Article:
Praying. We pray to our Heavenly Father in the name of Jesus Christ. We use this pattern because while we go to our Father in Heaven to ask for forgiveness, it is granted according to His will through the Atonement of His Son (see Mosiah 4:10). Enos knew that just wishing that his sins would be forgiven would not bring about absolution; instead, he needed to pray and use his agency to ask for that forgiveness (see Enos 1:4). Through prayer we gain access to the doors of heaven—only Satan, who knows that prayer is a means by which we can reach God, would keep us from praying (see 2 Nephi 32:8–9). It is through prayer that our souls access God and find rest from the weight of sin. The Nephites during the time of Helaman understood this connection well, for “they did fast and pray oft . . . unto the filling their souls with joy and consolation, yea, even to the purifying and the sanctification of their hearts” (Helaman 3:35).
Obeying the commandments. In its simplest form, obedience entails doing what Heavenly Father has asked us to do. Heavenly Father most often asks us to do certain things by issuing commandments. “And when we obtain any blessing from God, it is by obedience to that law upon which it is predicated” (D&C 130:21). Choosing to obey God, or using our will to do the will of God, is what opens up to us a reservoir of blessings, of which foremost is the blessing of forgiveness through the Atonement. A person can gain more knowledge and intelligence in this life, particularly of the Atonement, by choosing to obey the commandments God has given us (see D&C 130:19). “Blessed are they that do his commandments, that they may have right to the tree of life,” or in other words, to Jesus Christ, the Savior (Revelation 22:14; see also 1 Nephi 11:9, 21–22). These are some of the fundamental tools given to us from a loving Heavenly Father to guide us in accessing the cleansing and healing power of the Atonement.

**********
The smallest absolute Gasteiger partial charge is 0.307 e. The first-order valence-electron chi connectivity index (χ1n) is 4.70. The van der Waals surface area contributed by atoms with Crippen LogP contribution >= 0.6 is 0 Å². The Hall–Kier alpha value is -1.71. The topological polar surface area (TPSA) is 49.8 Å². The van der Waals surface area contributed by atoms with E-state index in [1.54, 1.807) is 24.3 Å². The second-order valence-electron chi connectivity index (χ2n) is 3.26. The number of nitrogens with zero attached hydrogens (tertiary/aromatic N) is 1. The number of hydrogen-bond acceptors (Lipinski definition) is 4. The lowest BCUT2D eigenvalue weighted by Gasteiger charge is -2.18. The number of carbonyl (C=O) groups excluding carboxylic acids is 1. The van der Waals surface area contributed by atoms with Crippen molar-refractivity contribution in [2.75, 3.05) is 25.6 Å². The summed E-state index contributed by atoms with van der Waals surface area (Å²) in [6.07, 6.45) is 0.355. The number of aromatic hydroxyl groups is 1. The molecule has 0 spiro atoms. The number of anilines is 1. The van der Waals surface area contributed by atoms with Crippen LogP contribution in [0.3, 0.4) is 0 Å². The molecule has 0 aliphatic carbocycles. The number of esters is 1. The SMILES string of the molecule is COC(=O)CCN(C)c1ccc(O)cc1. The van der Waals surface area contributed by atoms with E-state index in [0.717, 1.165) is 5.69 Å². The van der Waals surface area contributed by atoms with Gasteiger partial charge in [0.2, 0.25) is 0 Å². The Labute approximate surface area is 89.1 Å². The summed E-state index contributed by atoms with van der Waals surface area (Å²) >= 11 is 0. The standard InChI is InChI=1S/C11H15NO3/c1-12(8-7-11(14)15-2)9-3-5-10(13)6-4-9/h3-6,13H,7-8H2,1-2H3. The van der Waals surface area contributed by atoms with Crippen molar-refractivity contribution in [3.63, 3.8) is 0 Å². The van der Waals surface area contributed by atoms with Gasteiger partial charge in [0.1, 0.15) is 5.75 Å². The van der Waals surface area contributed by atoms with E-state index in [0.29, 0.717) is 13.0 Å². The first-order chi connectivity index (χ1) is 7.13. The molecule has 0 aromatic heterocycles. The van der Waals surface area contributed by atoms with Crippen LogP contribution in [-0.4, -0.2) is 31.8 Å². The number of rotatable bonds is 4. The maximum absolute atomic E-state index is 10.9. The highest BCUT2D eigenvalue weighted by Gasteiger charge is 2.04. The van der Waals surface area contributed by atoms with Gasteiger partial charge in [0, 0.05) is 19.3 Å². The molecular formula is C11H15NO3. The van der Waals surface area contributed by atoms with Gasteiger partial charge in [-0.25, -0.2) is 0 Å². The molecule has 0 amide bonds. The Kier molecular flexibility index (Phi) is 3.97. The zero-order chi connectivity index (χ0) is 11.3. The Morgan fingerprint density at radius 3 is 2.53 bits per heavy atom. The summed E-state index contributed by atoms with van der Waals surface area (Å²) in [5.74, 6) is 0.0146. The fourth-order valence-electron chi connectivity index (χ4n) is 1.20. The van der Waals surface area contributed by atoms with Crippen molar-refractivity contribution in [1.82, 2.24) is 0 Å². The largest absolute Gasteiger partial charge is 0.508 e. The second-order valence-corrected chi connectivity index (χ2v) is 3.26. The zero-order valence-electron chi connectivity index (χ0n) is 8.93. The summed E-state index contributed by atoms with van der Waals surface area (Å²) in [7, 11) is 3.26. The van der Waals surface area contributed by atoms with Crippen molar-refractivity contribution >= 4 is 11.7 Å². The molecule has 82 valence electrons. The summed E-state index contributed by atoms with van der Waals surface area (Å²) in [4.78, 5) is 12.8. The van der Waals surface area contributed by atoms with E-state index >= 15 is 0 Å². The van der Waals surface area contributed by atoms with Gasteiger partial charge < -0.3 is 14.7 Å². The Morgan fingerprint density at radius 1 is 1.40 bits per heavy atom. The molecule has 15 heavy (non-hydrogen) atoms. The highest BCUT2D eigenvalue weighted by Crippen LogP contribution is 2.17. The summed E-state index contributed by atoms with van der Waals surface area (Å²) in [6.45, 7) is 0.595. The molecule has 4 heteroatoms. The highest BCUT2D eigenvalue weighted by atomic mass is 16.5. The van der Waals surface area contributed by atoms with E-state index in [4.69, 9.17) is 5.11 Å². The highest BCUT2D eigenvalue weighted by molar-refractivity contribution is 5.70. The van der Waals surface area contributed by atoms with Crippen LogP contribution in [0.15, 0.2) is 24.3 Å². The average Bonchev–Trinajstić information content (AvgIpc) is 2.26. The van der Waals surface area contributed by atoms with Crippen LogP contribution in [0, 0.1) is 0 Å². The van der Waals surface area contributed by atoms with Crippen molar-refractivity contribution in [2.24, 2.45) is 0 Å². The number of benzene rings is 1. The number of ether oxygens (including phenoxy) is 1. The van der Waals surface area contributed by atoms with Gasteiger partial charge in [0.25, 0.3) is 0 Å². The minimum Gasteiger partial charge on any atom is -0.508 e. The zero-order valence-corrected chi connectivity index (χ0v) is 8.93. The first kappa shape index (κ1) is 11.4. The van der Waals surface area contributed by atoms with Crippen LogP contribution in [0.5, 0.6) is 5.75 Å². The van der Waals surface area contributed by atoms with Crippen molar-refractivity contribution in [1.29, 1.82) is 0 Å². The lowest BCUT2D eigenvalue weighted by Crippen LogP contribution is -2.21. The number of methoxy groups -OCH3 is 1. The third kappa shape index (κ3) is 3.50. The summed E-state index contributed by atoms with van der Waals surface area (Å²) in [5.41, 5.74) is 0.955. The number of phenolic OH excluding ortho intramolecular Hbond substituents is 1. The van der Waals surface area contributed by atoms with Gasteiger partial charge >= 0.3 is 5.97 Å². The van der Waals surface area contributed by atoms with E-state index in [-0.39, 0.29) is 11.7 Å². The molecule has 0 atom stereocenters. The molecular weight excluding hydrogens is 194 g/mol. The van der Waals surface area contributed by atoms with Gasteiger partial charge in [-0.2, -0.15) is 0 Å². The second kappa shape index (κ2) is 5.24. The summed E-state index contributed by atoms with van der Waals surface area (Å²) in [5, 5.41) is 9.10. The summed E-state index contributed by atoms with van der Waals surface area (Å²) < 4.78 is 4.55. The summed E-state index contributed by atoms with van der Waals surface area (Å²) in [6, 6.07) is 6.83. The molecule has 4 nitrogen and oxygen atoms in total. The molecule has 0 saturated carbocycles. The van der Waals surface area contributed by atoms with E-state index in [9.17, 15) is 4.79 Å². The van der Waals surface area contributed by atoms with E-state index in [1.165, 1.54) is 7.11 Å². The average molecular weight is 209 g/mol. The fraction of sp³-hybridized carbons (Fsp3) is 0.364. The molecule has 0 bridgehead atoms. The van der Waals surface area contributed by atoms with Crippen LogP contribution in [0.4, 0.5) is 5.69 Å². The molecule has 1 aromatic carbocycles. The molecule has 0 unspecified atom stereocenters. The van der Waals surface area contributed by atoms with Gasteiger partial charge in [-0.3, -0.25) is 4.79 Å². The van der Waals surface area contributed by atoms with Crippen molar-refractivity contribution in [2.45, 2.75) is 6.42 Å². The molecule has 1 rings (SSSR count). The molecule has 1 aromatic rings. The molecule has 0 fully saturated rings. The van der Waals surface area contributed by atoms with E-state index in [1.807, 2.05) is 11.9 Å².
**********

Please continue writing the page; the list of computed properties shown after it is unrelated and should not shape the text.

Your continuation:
We read the familiar story of Enos, son of the prophet Jacob, who wanted desperately to receive a remission of his sins. In response to his lengthy petition for forgiveness, Enos heard the voice of God declare, “Enos, thy sins are forgiven thee” (Enos 1:5). Enos was certainly grateful for the mercy of God through the Atonement of His Son, but he still wondered, “Lord, how is it done?” (Enos 1:7). How does the life and experience of one person, even God, provide forgiveness to someone else who has sinned? While the specifics of how God performed these acts were still incomprehensible to Enos, the process was explained to him. The Lord’s response was, “Because of thy faith in Christ” (Enos 1:7–8). Enos learned that his acceptance of the doctrine of Christ led to a remission of his sins and to a comprehension of the process by which that remission took place.
Enos exercised his faith by asking for forgiveness. Repentance was evidenced in his “wrestl[ing]” and “soul hunger[ing]” (Enos 1:2, 4). His covenants were manifested by actions associated with the name of Christ, specifically prayer. And the Holy Ghost was his attendant through the process (see Enos 1:2, 4, 5, 10). Most of what we learn and comprehend in this life comes from our five senses—seeing, hearing, touching, smelling, and tasting. However, communication with and subsequent learning from the Holy Ghost involves a different sense. The Holy Ghost may not be easily defined in the same terms we use to define our other five senses, but it is nevertheless as real and immutable as those senses.